From the Archives: Too Many Cook Spoil the Holidays*

Last Thanksgiving morning, with a bandwagon full of my in-laws due to arrive any moment, my husband and I decided to fight about the super-size turkey I had just wrestled into a cooler full of oranges, lemons, and salt water.  "You are going to waterlog the turkey," said my husband and cleared his throat to read from The Joy of Cooking.  “‘Do not soak the bird in water at any time.’”
            This came as a bit of a shock since last year, waterlogging was all the rage.  According to the New York Times, basting was out, brining was in.
            "But you can't brine without putting the bird in water," I argued.
            "Then you shouldn't be brining," my husband declared.
            I had to remind myself that my husband's uncharacteristic deferment to The Joy of Cooking was a case of displaced anxiety.  Being our first time hosting Thanksgiving dinner, we were all on edge.  My husband was worried that no one was going to show up.  I was worried that everyone was going to show up.  
            "But I've been telling you I'm going to brine for a week now," I said.
            "Well, I didn't know about the dangers of waterlogging until just a few moments ago," he said, tapping The Joy with his index finger.
            Fortunately, the phone rang.  Unfortunately, it was my mother.  Even though she was spending Thanksgiving at her brother's house, 1000 miles away, she was worried about our plates.  She had called three times in the past two days.  "But you don't have enough plates for all those people.  What are you going to do?"
            "Don't worry about it," I told her.
            "I'm not worried about it.  I just want to know what all those people are going to eat off of.  You can't use disposable plates for a Thanksgiving dinner, you know."
            "I'll borrow some, okay?"
            "If you would have let me know a little sooner I could have sent you some.  But you always have to leave everything till the last minute, don’t you?"
            So when my mom called on Thanksgiving morning I was poised to tell her that my mother-in-law was bringing plates.  But my mom didn't want to talk plates.  She wanted to talk turkey.
            "Is the turkey in the oven?"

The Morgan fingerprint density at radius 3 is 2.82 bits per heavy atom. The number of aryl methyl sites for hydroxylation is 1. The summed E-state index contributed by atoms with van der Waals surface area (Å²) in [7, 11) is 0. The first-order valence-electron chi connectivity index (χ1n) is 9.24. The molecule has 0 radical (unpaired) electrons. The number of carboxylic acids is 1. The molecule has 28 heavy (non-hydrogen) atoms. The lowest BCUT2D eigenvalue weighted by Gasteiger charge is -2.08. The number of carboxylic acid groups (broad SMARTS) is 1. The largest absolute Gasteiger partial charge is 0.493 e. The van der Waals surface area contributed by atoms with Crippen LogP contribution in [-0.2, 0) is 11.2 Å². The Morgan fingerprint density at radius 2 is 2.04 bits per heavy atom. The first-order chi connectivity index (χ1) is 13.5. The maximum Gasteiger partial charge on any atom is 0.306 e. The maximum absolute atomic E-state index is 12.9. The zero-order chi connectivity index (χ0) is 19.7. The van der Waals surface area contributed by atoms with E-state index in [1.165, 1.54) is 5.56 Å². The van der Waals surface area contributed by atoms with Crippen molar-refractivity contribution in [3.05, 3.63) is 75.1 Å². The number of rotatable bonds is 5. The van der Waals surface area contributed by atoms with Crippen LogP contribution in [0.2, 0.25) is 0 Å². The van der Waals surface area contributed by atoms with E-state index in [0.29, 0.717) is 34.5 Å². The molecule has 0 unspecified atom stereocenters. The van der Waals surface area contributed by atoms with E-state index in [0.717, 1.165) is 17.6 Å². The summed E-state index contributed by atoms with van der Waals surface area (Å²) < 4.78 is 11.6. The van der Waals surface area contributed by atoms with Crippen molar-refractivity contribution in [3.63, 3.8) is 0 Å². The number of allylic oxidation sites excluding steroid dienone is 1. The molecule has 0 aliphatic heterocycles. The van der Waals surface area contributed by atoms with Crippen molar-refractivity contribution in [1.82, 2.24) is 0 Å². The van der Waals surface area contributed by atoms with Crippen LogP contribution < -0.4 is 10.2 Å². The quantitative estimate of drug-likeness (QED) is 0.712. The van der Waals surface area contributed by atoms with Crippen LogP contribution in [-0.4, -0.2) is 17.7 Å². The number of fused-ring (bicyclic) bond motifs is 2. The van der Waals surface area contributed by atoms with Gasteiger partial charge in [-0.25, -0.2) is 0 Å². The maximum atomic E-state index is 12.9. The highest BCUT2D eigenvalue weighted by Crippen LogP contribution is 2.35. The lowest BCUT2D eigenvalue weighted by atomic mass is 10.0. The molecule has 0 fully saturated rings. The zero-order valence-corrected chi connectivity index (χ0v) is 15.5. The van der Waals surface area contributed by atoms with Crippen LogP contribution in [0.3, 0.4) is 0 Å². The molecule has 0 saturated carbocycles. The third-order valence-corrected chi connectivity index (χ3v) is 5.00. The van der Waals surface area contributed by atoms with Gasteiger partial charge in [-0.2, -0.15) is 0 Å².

"No, it's brining."
            "Brining?  In water?"
            "Yes, in water."
            "Oh, I don't think you should do that."
            "It's already done."
            "Who told you to do that?"
            "The New York Times."
            "Well. . . . That is a good newspaper.  But you're going to waterlog the bird."
            After hosting Thanksgiving for thirty years straight, my parents were experts.  They had it down to a science.  Setting-up, cooking, cleaning-up was confined to a single day.  And brining was not part of the procedure.  The turkey was kept in the basement refrigerator until my mom woke before dawn on Thanksgiving morning.  She washed it, stuffed it, sewed it, and cooked it, so that when The Uncle arrived at five o'clock, the bird was ready for carving. 
            "Who is going to carve the turkey?" my mom asked.
            "I don't know."
            "What do you mean, you don't know.  Isn't your father-in-law going to carve the turkey?"
            "Is he going to bring his electric knife?"  Many years ago, The Uncle bought my mother an electric knife for Thanksgiving.  She has grown to believe that there is no possible way to carve a turkey other than with an electric knife.
            "I don't think he owns an electric knife."
            "If you would have only let me know sooner, I could have sent it along with the plates."
            "Mom, I gotta go."
            "Yes, you have to get that bird in the oven."
            By the time I got off the phone, my husband had forgotten all about the brining.  I hoped that he was doing something useful, like putting the leaves in the dining room table.  Instead, I found him upstairs. 
            "Look at this!" he said, pointing at our bedroom window with a tense index finger.  "Moisture!"  He shook some papers at me that he had printed from a government web-site.  "It says here, moisture on the windows is very bad.  We have to do something about it."
            I rubbed the moisture away with my sleeve.  "There," I said.  Down on the street we could see that the relatives had arrived.  On this side of the family, The Uncle brings cases of wine.  I’ll take that over an electric knife, any day.
            The telephone rang before we even served dessert. 
            “Well, how was the turkey?”
            “It was fine.”
            “Not as good as mine.”
            “Of course not, mom.”

*First printed in the St. Paul Pioneer Press.  November 6, 2005  


  1. my two favorite characters were in this one. LoVe.

  2. Maurice Richard11/23/11, 2:35 PM

    I'm pretty sure I shouldn't be reading this. It has the feeling of a surveillance tape.

    Joy of Cooking, baby!